As we continued down the road to the south... at least it looked like we were on the road...Big Boy somehow slipped off into the snow filled ditch. (I know you can't tell by looking at this photo, but it was frickin' deep!)Immediately he sunk to over his chest. His legs were immobile, but he didn't panic at all! He started throwing himself forward to try to get his legs free and with all of that violent rocking, I went off on the left side, hitting the top of the drift with my shoulder. I grabbed my saddlebag that had some spicy crackers and beer in it. It was only about a 10 inch fall, but it was bottomless, so all I could do was lay there next to Big Boy as he tried to free himself. Instantly, I had visions of being trampled, but Big Boy steered clear of me, got himself out and stood on the solid ground looking back for me. The only way I could get out was to log roll over the top of the snow. We were both completely shrouded in snow. Once I was out, I knew that that whole episode could have had a much worse outcome and I thanked God for keeping me safe. Big Boy was in no way spooked, or jittery. I got back on and we continued on our trek. Finally, 2 hours later, we made it to their farm.

I tied Big Boy to the fence and went inside to visit with Chris and Cristi. He just stood patiently and visited with the heifers over the fence.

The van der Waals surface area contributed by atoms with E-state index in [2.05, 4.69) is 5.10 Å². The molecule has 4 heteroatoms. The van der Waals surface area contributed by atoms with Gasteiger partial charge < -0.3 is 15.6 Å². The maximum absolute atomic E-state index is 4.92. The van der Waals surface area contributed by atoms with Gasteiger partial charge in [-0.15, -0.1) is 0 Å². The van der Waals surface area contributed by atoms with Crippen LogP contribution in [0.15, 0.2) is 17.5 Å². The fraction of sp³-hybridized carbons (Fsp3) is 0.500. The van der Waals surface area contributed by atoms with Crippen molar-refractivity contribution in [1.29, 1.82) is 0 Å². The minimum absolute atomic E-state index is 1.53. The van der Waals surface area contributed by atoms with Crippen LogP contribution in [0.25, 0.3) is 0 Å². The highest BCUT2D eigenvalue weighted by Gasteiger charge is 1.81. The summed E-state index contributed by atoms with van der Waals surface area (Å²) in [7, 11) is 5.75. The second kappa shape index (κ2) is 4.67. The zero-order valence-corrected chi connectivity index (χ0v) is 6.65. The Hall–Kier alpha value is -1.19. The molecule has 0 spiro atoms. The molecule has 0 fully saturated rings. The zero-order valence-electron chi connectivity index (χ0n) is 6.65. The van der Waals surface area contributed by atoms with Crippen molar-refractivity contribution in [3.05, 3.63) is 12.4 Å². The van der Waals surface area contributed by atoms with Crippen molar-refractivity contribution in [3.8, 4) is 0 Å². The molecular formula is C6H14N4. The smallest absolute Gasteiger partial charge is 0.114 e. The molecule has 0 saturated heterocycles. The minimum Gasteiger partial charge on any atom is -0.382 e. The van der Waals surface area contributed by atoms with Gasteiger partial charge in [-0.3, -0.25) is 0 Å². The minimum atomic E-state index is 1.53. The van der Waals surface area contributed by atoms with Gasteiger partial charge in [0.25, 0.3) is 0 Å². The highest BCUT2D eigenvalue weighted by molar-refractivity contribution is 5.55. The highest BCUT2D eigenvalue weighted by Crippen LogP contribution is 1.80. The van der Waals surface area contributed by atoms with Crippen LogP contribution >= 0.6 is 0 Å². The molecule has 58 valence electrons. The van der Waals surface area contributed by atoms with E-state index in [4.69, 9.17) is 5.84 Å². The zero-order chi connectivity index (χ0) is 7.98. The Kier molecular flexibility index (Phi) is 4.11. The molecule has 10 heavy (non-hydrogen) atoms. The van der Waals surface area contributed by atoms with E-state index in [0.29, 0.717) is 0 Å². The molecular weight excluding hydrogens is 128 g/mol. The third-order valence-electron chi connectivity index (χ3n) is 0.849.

The sun was on its descent, so I knew I couldn't make it back home in the light, so I made Big Boy comfortable in their barn and left him there until the morning. That night, I got a ride home with Jake. The roads were bad.

The next morning, I got up before 7, woke up the boys for work (they both work at the feed store) and hitched a ride with them back to Cristi's to get Big Boy and ride him home. It was 16 degrees and my boots were still wet from the night before. Cristi was up and invited me in for a hot cup of coffee before we set out. It was good! I saddled up @ 8:30am. The trip home was less than 2 hours, but the low temps were tough to contend with. I had my big rabbit fur hat on, so I just tucked my chin and we were off. At one point, with my head ducked, I missed the cut off that we had taken the day before. Big Boy started to slow down and then just stopped. I nudged him with my frozen spurs, but he didn't budge. I looked up and realized that we had missed the turn off and that Big Boy knew exactly where to go to get home. He followed our tracks from yesterday and we made it home by 10:10...no near death experiences...just cold. My boots had frozen to the stirrups and his chin hairs were like icicles. We were both glad to be home.

The sun was starting to warm things up, and with a good breakfast, we were both doing much better. I was thinking of riding to Montana, but maybe I'll wait until Spring. There were still cattle to feed and other chores like breaking ice, so the animals could get water.




JOB 11:18-19

And thou shalt be secure, because there is hope;yea, thou shalt dig about thee and thou shalt take thy rest in safety. Also thou shalt lie down, and none shall make thee afraid;yea many shall make suit unto thee.